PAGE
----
Standing from left: Professor Peter Amollo Odhiambo, Gerald Kabogota and Mr. Thadeus Shigela. Seated is Professor Charles Nyamiti scholar, author, musician and Professor of Theology at the Catholic University of East Africa in Nairobi.
By: Professor Peter Amollo Odhiambo
The first open heart surgery in Kenya was done in 1973. Even when the open heart surgery programme as we know it today, in1975, a good number of heart patients still went abroad for open heart operations.
In the bruising battle between advocates of overseas dependence and local development, at the close of the nineteen seventies and early eighties, we won!
We rooted for training locally to guarantee future development. We also focused on work in the entire Heart Unit at Kenyatta National Hospital (KNH) and delivery of results of open heart surgery theatre. We also formed and registered “Kenya Heart Patients Association” for counseling and follow up, including those operated abroad and did not have any easy access to their overseas doctors! The patients themselves ran the Association. I was their fist Patron. It collapsed after I handed over to the next Patron. The patients/ex-patients themselves had increased to fairly large numbers, with challenges in management!
Indeed it so happened that soon received patients from the entire East African region, including Ethiopia, Zambia, Sudan and Zaire (now DRC).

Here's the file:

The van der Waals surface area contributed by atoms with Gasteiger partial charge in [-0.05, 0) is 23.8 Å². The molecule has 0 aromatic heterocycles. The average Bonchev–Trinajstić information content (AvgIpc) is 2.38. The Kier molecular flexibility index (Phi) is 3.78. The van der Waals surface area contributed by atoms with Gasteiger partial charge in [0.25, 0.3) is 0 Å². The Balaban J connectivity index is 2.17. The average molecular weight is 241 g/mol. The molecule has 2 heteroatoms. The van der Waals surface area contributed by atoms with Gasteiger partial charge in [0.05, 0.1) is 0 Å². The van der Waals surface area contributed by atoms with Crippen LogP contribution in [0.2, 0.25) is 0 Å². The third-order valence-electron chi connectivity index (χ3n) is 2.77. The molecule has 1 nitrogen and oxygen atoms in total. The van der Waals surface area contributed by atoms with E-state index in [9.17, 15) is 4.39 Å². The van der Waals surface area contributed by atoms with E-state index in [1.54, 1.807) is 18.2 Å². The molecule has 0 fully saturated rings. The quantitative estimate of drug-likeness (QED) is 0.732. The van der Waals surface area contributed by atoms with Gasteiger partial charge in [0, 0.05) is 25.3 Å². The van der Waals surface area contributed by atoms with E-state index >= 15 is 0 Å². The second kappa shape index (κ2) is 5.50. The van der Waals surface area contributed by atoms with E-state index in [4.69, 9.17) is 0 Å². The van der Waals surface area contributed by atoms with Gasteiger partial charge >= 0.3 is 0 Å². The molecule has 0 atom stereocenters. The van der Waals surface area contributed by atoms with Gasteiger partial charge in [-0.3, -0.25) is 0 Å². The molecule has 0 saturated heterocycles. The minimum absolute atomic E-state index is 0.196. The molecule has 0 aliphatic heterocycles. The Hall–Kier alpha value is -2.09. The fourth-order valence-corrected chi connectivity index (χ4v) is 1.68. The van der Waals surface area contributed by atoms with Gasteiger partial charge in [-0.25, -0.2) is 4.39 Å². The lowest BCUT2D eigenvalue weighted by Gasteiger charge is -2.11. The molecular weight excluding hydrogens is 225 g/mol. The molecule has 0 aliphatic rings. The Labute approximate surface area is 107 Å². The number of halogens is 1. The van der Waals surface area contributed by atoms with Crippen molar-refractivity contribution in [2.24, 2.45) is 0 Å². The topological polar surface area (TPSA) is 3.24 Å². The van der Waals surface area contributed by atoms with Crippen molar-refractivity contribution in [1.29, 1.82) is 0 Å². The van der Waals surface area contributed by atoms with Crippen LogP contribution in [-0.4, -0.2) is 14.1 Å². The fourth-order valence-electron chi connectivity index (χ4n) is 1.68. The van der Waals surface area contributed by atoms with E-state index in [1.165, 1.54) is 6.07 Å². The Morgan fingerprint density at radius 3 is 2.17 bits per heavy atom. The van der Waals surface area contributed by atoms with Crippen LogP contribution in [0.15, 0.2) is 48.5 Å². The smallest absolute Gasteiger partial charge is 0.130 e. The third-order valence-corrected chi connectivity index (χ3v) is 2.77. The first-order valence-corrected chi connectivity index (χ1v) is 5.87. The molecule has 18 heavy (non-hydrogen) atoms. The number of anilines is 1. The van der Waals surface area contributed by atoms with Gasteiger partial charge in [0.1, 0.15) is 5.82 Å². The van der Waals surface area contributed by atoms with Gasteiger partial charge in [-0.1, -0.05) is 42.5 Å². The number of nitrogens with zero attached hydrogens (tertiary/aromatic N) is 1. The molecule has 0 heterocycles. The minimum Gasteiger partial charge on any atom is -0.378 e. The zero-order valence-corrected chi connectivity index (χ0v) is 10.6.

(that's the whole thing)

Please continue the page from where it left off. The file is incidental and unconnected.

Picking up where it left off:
Then something snapped – Lukewarm support from local institutions, Ministries included, and aggressive marketing from abroad, notably India! Comparative costs are (shamefully) the proffered excuses!
Here are two Tanzanians from Tabora, whom I operated on in Nairobi, Kenya, (1989 and 1995, respectively), and only learnt later that they were close relatives! They paid me a courtesy call on 6th January, 2017, when the picture was taken.
Gerald Kabogota (standing centre) is the son of Mr. Thadeus Shigela (standing right), who is the first nephew of the Professor Charles Nyamiti (seated) scholar, author, musician and Professor of Theology at the Catholic University of East Africa in Nairobi, where he has been for decades.
Professor Father Charles Nyamiti (seated, centre), was on his death-bed at the Nairobi Aga Khan Hospital, after sustaining a traumatic perforation of his oesophsgus in 1989 at the prime age of 59 years. Now, at 85 years of age, he is about to complete the 5th Volume of his series of books on Christianity from the African perspective.
Gerald Kabogota, his grand-nephew, now 29 years of age and a teacher in Mwanza, was sponsored by Missionaries in Tabora with a heart problem when he was eight (8) years old. When he was first brought to us, our systems were down and he went back. He returned to us soon after. His operation was a success. At that time, I was the Dean of the Faculty of Medicine and had only the late Mr. Hasmukh Kamdar to assist me! Local brain drain had robbed us of two trained colleagues (my fist batch of trainees); the others were still overseas.
Now 29 years old, Gerald teaches at Sumve Secondary School, Maniare, Mwanza, Tanzania.